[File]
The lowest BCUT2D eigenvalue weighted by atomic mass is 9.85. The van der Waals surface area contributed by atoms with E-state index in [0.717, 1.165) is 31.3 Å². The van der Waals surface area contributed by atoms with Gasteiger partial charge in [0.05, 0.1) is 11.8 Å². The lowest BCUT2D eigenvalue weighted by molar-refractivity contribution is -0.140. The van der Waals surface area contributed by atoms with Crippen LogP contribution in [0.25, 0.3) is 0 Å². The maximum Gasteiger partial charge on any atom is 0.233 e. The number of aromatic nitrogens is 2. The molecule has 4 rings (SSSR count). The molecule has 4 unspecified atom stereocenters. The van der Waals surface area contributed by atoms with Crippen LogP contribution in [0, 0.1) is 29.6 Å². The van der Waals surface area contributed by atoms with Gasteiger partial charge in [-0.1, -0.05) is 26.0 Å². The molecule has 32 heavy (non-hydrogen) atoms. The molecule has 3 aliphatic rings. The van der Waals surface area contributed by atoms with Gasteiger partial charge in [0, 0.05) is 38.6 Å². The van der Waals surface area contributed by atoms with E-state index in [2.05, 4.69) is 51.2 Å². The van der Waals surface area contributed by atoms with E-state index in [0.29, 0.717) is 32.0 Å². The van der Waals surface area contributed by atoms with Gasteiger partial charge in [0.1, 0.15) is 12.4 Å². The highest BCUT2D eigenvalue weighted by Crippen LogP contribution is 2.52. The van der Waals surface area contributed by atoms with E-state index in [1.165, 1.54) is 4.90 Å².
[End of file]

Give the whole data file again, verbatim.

The lowest BCUT2D eigenvalue weighted by atomic mass is 9.85. The van der Waals surface area contributed by atoms with E-state index in [0.717, 1.165) is 31.3 Å². The van der Waals surface area contributed by atoms with Gasteiger partial charge in [0.05, 0.1) is 11.8 Å². The lowest BCUT2D eigenvalue weighted by molar-refractivity contribution is -0.140. The van der Waals surface area contributed by atoms with Crippen LogP contribution in [0.25, 0.3) is 0 Å². The maximum Gasteiger partial charge on any atom is 0.233 e. The number of aromatic nitrogens is 2. The molecule has 4 rings (SSSR count). The molecule has 4 unspecified atom stereocenters. The van der Waals surface area contributed by atoms with Crippen LogP contribution in [0, 0.1) is 29.6 Å². The van der Waals surface area contributed by atoms with Gasteiger partial charge in [-0.1, -0.05) is 26.0 Å². The molecule has 32 heavy (non-hydrogen) atoms. The molecule has 3 aliphatic rings. The van der Waals surface area contributed by atoms with Gasteiger partial charge in [0, 0.05) is 38.6 Å². The van der Waals surface area contributed by atoms with E-state index in [2.05, 4.69) is 51.2 Å². The van der Waals surface area contributed by atoms with E-state index in [0.29, 0.717) is 32.0 Å². The van der Waals surface area contributed by atoms with Gasteiger partial charge in [0.1, 0.15) is 12.4 Å². The highest BCUT2D eigenvalue weighted by Crippen LogP contribution is 2.52. The van der Waals surface area contributed by atoms with E-state index in [1.165, 1.54) is 4.90 Å².